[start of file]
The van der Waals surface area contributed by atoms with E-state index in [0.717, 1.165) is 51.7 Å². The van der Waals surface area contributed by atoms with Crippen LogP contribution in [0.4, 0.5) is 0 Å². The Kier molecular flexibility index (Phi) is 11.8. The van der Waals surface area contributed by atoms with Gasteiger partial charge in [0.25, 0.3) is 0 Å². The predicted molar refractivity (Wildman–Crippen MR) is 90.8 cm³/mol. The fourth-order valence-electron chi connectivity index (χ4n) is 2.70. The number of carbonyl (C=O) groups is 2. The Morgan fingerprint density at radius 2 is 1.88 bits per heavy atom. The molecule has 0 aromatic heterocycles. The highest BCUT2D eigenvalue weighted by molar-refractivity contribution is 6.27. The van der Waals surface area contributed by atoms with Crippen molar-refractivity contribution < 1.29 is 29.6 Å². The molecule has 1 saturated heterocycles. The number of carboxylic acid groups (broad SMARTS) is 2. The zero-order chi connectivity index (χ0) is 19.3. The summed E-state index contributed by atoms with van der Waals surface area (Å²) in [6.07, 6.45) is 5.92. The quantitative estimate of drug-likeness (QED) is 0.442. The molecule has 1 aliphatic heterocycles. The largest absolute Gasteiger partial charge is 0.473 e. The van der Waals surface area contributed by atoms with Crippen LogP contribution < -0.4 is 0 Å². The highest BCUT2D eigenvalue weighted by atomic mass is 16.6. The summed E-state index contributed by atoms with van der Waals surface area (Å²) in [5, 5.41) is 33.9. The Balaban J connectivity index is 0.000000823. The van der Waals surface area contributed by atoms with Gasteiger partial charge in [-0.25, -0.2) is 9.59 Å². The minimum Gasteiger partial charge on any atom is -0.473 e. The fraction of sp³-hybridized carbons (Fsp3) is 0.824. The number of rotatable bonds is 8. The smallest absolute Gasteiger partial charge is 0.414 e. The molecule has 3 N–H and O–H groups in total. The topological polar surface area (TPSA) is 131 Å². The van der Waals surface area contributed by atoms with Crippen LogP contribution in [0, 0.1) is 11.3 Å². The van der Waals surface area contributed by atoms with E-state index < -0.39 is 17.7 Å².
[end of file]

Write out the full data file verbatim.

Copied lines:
The van der Waals surface area contributed by atoms with E-state index in [0.717, 1.165) is 51.7 Å². The van der Waals surface area contributed by atoms with Crippen LogP contribution in [0.4, 0.5) is 0 Å². The Kier molecular flexibility index (Phi) is 11.8. The van der Waals surface area contributed by atoms with Gasteiger partial charge in [0.25, 0.3) is 0 Å². The predicted molar refractivity (Wildman–Crippen MR) is 90.8 cm³/mol. The fourth-order valence-electron chi connectivity index (χ4n) is 2.70. The number of carbonyl (C=O) groups is 2. The Morgan fingerprint density at radius 2 is 1.88 bits per heavy atom. The molecule has 0 aromatic heterocycles. The highest BCUT2D eigenvalue weighted by molar-refractivity contribution is 6.27. The van der Waals surface area contributed by atoms with Crippen molar-refractivity contribution < 1.29 is 29.6 Å². The molecule has 1 saturated heterocycles. The number of carboxylic acid groups (broad SMARTS) is 2. The zero-order chi connectivity index (χ0) is 19.3. The summed E-state index contributed by atoms with van der Waals surface area (Å²) in [6.07, 6.45) is 5.92. The quantitative estimate of drug-likeness (QED) is 0.442. The molecule has 1 aliphatic heterocycles. The largest absolute Gasteiger partial charge is 0.473 e. The van der Waals surface area contributed by atoms with Crippen LogP contribution < -0.4 is 0 Å². The highest BCUT2D eigenvalue weighted by atomic mass is 16.6. The summed E-state index contributed by atoms with van der Waals surface area (Å²) in [5, 5.41) is 33.9. The Balaban J connectivity index is 0.000000823. The van der Waals surface area contributed by atoms with Gasteiger partial charge in [-0.25, -0.2) is 9.59 Å². The minimum Gasteiger partial charge on any atom is -0.473 e. The fraction of sp³-hybridized carbons (Fsp3) is 0.824. The number of rotatable bonds is 8. The smallest absolute Gasteiger partial charge is 0.414 e. The molecule has 3 N–H and O–H groups in total. The topological polar surface area (TPSA) is 131 Å². The van der Waals surface area contributed by atoms with Crippen LogP contribution in [0, 0.1) is 11.3 Å². The van der Waals surface area contributed by atoms with E-state index < -0.39 is 17.7 Å².